Equal Pay Act
It is illegal if your employer considers your sex in determining your pay. Federal and state laws prohibit employers from paying you less based on sex. Pay discrimination can take many forms, including:
- Inequitable base pay.
- Exclusion from sex-specific meetings or networking opportunities.
- Limited access to customers, leads, and projects.
- Sex-specific advancement programs.
- Restricted access to non-competitive promotion opportunities.
If you are performing the same or substantially similar job duties as someone of the opposite sex under similar working conditions and you are being paid less, you may have an equal pay claim.
State Salary History Bans
The Illinois Equal Pay Act prohibits an employer or an employment agency from asking a job applicant to provide his or her previous salary history, including benefits and other compensation, as a condition of employment. It is also a violation for an employer to seek the wage or salary history of a job applicant from a current or former employer, unless the applicant’s wage or salary history is a matter of public record or the job applicant is a current employee applying for a position with the same employer.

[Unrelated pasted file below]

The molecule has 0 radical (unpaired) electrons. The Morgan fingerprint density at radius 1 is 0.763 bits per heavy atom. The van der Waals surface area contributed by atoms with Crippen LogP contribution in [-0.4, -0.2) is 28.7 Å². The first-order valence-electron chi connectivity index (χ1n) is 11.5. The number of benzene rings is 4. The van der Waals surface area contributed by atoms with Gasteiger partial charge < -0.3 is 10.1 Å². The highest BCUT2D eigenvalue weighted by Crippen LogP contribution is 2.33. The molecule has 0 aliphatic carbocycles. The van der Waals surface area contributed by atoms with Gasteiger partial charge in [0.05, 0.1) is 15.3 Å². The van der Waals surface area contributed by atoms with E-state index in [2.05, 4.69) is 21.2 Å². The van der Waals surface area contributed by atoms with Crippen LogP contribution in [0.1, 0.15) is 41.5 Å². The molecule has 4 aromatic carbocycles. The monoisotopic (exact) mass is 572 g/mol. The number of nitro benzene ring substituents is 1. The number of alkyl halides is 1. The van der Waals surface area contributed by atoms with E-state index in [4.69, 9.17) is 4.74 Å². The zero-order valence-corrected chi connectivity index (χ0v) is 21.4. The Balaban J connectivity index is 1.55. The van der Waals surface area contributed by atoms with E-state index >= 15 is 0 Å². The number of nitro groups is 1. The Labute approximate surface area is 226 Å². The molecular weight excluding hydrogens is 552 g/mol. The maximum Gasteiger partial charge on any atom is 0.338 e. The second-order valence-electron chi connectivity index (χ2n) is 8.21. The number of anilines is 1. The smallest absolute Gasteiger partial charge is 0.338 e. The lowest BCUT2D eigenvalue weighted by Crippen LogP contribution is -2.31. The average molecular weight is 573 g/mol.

At least 12 other states have passed similar legislation, including: Delaware, New Jersey, New York, Massachusetts, Connecticut, Vermont, Maine, Oregon, Hawaii, California, Colorado, and Washington.
If you live in Illinois or one of the states listed above and a job application asked for your current or former rate of pay or a potential employer has contacted your current or former employer asking for your salary history, your rights may have been violated.
If you have been paid less because of your sex or if you live in Illinois or one of the other states listed above and a potential employer has asked about your salary history, you have a limited amount of time to report and preserve your claims. It’s important to take action quickly. Call the experienced lawyers at Werman Salas P.C., for a free and private consultation.